1860 – Alicia Stott born, Irish-English mathematician known for her models of three-dimensional geometric figures, coined “polytope” for a convex solid in four (or more) dimensions


 Cell representations by Alicia Stott


1861 – Tennessee secedes from the Union

1867 – After Ausgleich, the Austro-Hungarian compromise that establishes the dual monarchy of Austria-Hungary, Franz Joseph I is crowned Emperor of Austria and King of Hungary

1869 – Frank Lloyd Wright born, leading American modern architect



1871 – Louisa Tetrazzini born, Italian operatic soprano; Chicken Tetrazzini is named for her, possibly by Ernest Arbogast, chef at San Francisco’s Palace Hotel



1887 – Herman Hollerith patents a punched card calculator for ‘Compiling Statistics’

1900 – Estelle Griswold born, birth control advocate and pioneer, defendant in the Supreme Court case “Griswold v. Connecticut” which legalized contraception for married couples in 1965

1903 – Jessie Bernard born, sociologist, feminist critic and author of The Paradox of the Happy Marriage (1971), and The Female World (1981)



1903 – Marguerite Yourcenar born in Belgium, French novelist and essayist; Memoirs of Hadrian; winner of the Prix Femina and the Erasmus Prize, the first woman elected to the Académie française, in 1980. The Yourcenar Prize is named in her honor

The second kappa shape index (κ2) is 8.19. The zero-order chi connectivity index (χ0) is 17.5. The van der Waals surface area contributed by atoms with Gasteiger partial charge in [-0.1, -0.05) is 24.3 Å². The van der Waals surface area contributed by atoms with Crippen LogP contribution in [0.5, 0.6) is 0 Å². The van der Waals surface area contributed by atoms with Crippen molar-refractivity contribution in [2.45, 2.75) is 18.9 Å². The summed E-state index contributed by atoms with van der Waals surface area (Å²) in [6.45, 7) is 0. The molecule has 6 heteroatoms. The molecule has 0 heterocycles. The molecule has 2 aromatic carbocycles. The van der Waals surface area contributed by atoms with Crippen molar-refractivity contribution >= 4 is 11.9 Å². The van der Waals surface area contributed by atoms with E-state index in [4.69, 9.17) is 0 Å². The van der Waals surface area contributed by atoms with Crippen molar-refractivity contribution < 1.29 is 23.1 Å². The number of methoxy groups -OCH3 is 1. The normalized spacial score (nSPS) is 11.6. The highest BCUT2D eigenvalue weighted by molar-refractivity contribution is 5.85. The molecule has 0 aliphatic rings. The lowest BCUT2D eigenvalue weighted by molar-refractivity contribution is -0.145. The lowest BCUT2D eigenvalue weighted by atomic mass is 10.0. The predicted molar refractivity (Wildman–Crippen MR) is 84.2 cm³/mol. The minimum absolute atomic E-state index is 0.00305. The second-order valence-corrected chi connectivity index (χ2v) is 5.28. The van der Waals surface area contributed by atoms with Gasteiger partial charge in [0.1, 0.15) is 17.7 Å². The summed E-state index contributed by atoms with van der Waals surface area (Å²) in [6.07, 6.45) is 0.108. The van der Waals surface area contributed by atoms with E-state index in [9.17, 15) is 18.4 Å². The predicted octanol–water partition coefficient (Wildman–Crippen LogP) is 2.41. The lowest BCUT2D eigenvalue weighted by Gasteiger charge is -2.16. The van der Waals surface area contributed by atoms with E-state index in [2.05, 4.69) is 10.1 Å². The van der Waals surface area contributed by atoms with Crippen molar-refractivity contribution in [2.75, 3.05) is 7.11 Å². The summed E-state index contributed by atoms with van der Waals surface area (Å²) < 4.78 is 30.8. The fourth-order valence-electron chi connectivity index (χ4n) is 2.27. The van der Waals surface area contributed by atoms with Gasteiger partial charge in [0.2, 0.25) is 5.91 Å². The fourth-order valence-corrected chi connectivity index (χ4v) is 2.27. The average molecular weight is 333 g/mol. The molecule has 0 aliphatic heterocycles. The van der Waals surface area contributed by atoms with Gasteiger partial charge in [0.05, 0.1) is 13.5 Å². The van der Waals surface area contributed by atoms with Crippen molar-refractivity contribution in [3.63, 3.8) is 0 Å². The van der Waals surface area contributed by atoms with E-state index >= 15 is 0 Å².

1906 – Theodore Roosevelt signs the Antiquities Act into law, authorizing the President to restrict the use of certain parcels of public land with historical or conservation value

1910 – John W. Campbell born, American science fiction writer; influential editor of Analog Science Fiction and Fact




1927 – Paul Whiteman and his orchestra record “When Day is Done”



1929 – Margaret Bondfield becomes Minister of Labour, the first woman appointed to the Cabinet of the UK

1949 – George Orwell’s enduring and influential dystopian novel Nineteen Eighty-Four is published; it introduces Big Brother, doublethink, thoughtcrime, the Thought Police, Newspeak, the Ministry of Truth and other phrases to the English language, often called “Orwellian”



1949 – Helen Keller, Dorothy Parker, Danny Kaye, Fredric March, John Garfield, Paul Muni and Edward G. Robinson are all named in an FBI report as members of the Communist Party

1953 – U.S. Supreme Court rules unanimously in District of Columbia v. John R. Thompson Co. Inc., a lawsuit spearheaded by Mary Church Terrell against a segregated restaurant in Washington DC, that its policy of segregation is illegal, upholding laws passed in the District of Columbia in 1872 and 1873 prohibiting segregation in public places, which, although never enforced for decades, are still on the books in 1953